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IBM i > DEVELOPER > RPG

New D-Specs Break the Limit

RPG extends maximum size limits and adds new keywords


Anything Else?

The more astute among you may have noticed we still have a small problem in that D-specs only have enough columns to define a field length of 9,999,999 characters, a little below the new maximum. How then can we define those really big fields? By the simple use of the new keyword LEN, which can be used in place of a length definition. So to define a field of 16 million characters, we simply code LEN(16000000). You’re not limited to only using this notation for large fields. You can use it in place of the traditional-length definition any time you like. It’s interesting to note that this addition will simplify any future transition to a fully free-format D-spec.

Those of you familiar with the use of varying-length fields (that should be all of you—not that we're nagging) may be wondering if the maximum size for these has also been increased. The answer, as you might expect, is yes. The maximum size for a VARYING field has increased from 65,535 to 16,773,100 bytes. This leads to a small problem. Previously variable-length fields included a two-byte binary field, which is used to record the current length of the field. Trouble is, a two-byte field can only hold values up to 65,635 and that isn't large enough for the new limit. The simple answer was to increase the length of the count area to four bytes, but if that new length were applied to all variable-length fields, it would cause compatibility problems for programs that currently use varying-length fields. The compromise solution that the compiler writers adopted was to use either two or four bytes based on the length of the field itself. For lengths up to the old limit of 65,635, a two-byte length is used. Varying-length fields longer than this use a four-byte length area. Programmers who like consistency will also appreciate the fact that the VARYING keyword has now been extended to let programmers specify the size of the length area. So VARYING(4), for example, can be used to force a varying-length field of 2,000 characters to use a four-byte count even though only two are required.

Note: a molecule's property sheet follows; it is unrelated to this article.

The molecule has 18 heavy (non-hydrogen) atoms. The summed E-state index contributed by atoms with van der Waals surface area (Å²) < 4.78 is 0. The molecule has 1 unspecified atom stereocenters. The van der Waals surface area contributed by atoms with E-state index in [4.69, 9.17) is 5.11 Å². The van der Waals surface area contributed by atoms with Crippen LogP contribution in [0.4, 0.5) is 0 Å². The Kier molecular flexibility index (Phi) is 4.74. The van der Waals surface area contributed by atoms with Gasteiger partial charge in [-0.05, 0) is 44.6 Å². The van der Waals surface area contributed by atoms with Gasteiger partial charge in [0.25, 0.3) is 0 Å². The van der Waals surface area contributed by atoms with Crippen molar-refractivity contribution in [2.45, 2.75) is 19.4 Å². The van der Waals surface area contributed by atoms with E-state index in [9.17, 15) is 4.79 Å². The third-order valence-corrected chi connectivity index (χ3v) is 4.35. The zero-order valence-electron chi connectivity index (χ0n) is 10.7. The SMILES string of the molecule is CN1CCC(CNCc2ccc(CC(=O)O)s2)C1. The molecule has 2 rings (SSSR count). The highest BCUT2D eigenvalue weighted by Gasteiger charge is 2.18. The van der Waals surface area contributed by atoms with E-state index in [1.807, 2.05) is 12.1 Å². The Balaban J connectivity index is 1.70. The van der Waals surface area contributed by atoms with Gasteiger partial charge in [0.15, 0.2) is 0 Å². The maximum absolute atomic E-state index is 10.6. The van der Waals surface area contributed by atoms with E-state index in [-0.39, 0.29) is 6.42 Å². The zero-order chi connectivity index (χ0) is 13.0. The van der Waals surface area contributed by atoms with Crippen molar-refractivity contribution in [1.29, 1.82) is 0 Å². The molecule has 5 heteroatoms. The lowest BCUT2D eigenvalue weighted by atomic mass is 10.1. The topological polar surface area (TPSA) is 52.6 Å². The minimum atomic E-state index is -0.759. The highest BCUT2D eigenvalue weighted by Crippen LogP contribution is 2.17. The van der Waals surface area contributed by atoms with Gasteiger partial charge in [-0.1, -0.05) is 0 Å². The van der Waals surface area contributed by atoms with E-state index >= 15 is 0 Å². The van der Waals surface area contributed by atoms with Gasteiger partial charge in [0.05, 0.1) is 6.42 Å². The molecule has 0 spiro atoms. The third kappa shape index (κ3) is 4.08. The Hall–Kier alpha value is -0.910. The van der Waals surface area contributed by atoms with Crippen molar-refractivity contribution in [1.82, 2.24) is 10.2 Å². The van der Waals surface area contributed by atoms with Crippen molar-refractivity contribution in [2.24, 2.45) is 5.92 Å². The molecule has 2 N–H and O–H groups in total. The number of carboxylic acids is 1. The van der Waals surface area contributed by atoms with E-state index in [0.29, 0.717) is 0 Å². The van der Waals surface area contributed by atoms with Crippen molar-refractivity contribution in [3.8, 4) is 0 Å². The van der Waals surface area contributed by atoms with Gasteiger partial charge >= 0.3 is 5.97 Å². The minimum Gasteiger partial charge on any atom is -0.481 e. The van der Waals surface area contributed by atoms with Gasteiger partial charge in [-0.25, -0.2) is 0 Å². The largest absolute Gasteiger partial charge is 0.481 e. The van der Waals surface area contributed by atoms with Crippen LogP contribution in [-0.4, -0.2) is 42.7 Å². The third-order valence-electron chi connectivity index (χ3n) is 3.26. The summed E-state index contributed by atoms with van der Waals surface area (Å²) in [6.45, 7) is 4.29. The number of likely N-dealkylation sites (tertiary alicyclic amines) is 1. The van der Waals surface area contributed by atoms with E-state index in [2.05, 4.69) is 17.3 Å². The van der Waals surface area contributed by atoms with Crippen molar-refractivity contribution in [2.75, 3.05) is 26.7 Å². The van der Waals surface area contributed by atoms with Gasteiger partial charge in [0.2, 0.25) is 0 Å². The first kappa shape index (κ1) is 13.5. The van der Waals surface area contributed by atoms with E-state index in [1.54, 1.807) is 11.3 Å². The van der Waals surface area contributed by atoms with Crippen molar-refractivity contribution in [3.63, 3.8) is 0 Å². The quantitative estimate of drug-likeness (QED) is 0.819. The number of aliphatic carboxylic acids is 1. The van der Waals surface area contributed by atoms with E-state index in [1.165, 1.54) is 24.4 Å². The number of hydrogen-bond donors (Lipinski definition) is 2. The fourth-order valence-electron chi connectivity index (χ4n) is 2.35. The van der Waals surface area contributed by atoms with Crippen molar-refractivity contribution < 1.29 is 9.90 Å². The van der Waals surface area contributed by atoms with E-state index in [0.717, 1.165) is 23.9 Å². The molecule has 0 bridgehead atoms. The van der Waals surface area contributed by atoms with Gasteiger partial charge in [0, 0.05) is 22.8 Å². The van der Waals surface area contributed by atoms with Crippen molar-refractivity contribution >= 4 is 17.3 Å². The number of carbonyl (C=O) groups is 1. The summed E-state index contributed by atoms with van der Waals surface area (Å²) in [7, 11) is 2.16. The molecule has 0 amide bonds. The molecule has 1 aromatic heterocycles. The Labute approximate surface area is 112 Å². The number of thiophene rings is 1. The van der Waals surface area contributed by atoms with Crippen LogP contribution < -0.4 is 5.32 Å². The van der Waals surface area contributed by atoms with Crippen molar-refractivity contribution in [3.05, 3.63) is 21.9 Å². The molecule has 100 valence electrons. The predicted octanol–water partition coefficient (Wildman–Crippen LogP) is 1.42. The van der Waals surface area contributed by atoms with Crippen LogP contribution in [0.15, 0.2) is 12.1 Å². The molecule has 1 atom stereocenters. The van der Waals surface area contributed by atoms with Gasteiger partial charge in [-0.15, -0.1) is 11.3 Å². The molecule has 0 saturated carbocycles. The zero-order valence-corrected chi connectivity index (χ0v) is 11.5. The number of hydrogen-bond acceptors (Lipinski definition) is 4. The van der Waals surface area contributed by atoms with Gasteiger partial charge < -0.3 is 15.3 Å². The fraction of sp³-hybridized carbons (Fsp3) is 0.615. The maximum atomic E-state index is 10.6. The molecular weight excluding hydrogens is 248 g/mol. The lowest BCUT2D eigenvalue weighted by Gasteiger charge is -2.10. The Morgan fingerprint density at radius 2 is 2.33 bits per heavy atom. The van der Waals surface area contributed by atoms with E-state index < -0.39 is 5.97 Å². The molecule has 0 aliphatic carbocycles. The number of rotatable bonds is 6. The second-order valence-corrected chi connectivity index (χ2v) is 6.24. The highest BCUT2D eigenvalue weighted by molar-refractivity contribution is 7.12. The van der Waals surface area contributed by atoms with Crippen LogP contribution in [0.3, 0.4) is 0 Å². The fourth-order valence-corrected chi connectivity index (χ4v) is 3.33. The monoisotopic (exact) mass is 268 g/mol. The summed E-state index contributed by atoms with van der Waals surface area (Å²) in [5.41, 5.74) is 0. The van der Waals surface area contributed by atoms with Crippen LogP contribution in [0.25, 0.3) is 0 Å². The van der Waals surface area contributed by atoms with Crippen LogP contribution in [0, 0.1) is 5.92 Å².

Those of you who use varying-length fields to build strings for, say, XML documents may also find the new second parameter added to %ADDR useful. Since a varying-length field may now contain either two or four bytes preceding the data, then the old technique of using %ADDR(fieldname+2) for passing the address of the actual data portion is no longer safe. Thus the compiler writers have given us the additional keyword *DATA for %ADDR so now we can simply code %ADDR(fieldname : *Data) and be assured that we’ll always get the correct address.

All Grown Up!

While RPG IV's data-definition capabilities are by no means complete, we’ve come a long way, baby!

Jon Paris is a technical editor with IBM Systems Magazine and co-owner of Partner400.

Susan Gantner is a technical editor with IBM Systems Magazine and co-owner of Partner400.



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